Page 2--Friday, January 23, 1981-The Michigan Daily
W. European nations
fear ties with Iran
ERUSSLES, Belgium (AP) - costly 4-month-old war with Iraq, has
Western European nations concerned lost much of its oil producing capability
about the Persian Gulf war and Iran's and suffers shortages of basic supplies
internal furmoil appeared wary yester- and fuel. The United States cut off
day about rushing into closer ties with much-needed spare parts for
Tehran despite the end of the hostage American-made Iranian weapons.
crisis. In the wave of outrage that followed
An Associated Press sampling of at- the Nov. 4, 1979, takeovert of the U.S.
titudes in Western capitals showed that Embassy in Tehran and seizure of the
despite a quick end to Common Market diplomatic staff, y the nine Common
sanctions against Iran, there will be a Market countries and others reduced
period of caution and some governmen- the size of their missions to Iran and in
ts will be taking their signals from the some cases temporarily withdrew am-
United States. bassadors.
THERE APPEAR TO be few changes
plained in diplomatic and military
relations with the government in B
Tehran as a result of the release of the A i T s a ry ne
Antericans Tuesday after 444 days in
captivity and the signing of a complexW
U.S.-Iranian financial agreement.
Common Market nations and Japan
imposed the economic sanctions to help
the United States pressure Iran into
relpasing the 52 hostages. Japan,f
dependent on foreign fuel, was hard-hit
byan Iranian oil cutoff last April in
relatiation for Japanese support of theo
U. . cause.
japan, acting in conjunction with the Continued from ages1>
Comnmon Market, will formalize the m x g
deriionto lift its 7-month-old economic come taxes on earnings in their period
deeisiondins a Cabinet meeting of captivity and provides free
sactions during hospitalization.
BUSINESS LEADERS did not expect Boston television station WNAC-TV
Japan's trade with Iran to return to shipped the lobsters to Weisbaden on a
notmal until after the Iran-Iraq war commercial jet Wednesday night.
ens, because they said the war was "They're on a special diet right now,"
believed to have been a greater ob- said station spokeswoman Robin
stacle to Japan-Iran trade than was the Reibel, "but they'll be told their are 52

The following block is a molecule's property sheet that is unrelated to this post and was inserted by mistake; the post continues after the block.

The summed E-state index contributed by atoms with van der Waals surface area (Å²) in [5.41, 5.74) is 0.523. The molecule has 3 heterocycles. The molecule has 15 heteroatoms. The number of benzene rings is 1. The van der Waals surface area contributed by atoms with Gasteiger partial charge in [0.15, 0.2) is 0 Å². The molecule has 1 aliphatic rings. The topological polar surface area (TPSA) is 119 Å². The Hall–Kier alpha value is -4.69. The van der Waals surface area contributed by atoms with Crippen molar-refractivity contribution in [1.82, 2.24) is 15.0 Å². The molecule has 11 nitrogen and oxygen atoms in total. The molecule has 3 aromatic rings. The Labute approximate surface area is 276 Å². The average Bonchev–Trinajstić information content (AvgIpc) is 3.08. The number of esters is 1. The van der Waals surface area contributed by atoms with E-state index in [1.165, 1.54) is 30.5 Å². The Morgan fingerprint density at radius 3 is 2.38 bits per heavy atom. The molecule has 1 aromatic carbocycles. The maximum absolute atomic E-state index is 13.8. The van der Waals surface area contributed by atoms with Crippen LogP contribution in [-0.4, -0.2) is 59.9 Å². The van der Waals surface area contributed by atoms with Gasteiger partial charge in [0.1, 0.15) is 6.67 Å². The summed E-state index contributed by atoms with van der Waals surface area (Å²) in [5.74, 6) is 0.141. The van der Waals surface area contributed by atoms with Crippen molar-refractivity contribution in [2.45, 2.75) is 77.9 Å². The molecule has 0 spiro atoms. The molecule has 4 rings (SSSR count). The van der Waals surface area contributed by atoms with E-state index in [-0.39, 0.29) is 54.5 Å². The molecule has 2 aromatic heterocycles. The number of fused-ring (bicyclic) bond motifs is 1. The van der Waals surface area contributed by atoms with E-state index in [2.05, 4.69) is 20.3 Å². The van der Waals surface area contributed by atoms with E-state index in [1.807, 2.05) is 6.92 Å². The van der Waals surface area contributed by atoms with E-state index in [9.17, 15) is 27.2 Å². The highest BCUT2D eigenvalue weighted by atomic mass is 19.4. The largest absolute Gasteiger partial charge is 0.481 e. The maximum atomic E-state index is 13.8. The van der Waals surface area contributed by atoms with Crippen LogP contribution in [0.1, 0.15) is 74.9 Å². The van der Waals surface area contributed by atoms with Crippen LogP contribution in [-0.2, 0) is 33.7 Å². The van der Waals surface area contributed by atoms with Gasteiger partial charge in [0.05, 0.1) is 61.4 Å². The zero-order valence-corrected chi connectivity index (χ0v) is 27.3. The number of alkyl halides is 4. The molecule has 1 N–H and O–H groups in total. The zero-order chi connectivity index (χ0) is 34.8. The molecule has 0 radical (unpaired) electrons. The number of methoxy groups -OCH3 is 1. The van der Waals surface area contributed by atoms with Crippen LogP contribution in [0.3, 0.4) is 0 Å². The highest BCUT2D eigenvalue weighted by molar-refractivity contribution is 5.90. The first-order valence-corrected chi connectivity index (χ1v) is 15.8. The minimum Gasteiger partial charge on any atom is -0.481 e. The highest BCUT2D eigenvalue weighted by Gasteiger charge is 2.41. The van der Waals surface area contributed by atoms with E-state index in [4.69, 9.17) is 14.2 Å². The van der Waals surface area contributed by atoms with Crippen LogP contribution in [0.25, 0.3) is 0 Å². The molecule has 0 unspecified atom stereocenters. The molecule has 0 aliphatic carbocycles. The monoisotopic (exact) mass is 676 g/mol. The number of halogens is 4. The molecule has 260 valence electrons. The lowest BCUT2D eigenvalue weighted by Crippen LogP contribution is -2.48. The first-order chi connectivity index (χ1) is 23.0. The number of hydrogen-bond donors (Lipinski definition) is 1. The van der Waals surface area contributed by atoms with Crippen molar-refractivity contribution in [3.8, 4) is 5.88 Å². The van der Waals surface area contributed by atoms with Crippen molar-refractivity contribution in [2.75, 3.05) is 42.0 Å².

hostage issue. live and kicking Maine lobsters waiting
Iran, increasingly strapped by the for them.""
NORMAN MARK, A radio per-
sonality for Chicago station WIND,
telephoned Bob Payton, a Chicagoan
who operates the Chicago Pizza Fac-
tory of London, and arranged to have
pizzas and a case of champagne flown
Classes Now Forming For to Wiesbaden by private plane for a
Frr1nJn20 LSAT party on Wednesday.
In New York, the baseball com-
missioner's office said it will give
3 Michigan Locations lifetime passes for all regular-season
games starting with the 1981 season.,
The tickets to the Super Bowl game
Sunday in NEw Orleans were offered
by NBC-TV, provided the former
hostages are home by then.-
Tourism officials in Florida have of-
fered free lodging at some of the best
LSAT Meating Wed Jan.24,1981 at 3:30 hotels in Miami and Miami Beach -
p.m. Mithigan Union Conf. Em. 4 including the Fountainebleu Hilton and
,.. .the Castaways Motel - as ,well as in
Tampa, St. Petersburg, and Clear-
Shapiro fears fiscal
woes for 'U' in '80s
(Continued from Page 1)
that these are challenges that can be
Economically, "we can't always rely
on the state legislature," Shapiro said.
Instead, University administrators will
have to be somewhat more creative,
and develop alternatives to help them-
selves. Private Universities are always
faced with this dilemma, Shapiro poin-
No single department will be immune
to cuts, Shapiro continued. "It's a dif-
ficult thing to decide where to cut," he
said. Review committees will be
established to decide on cuts, and these
will have student as well as faculty and
"Students have important perspec-
tives on these issues," Shapiro said.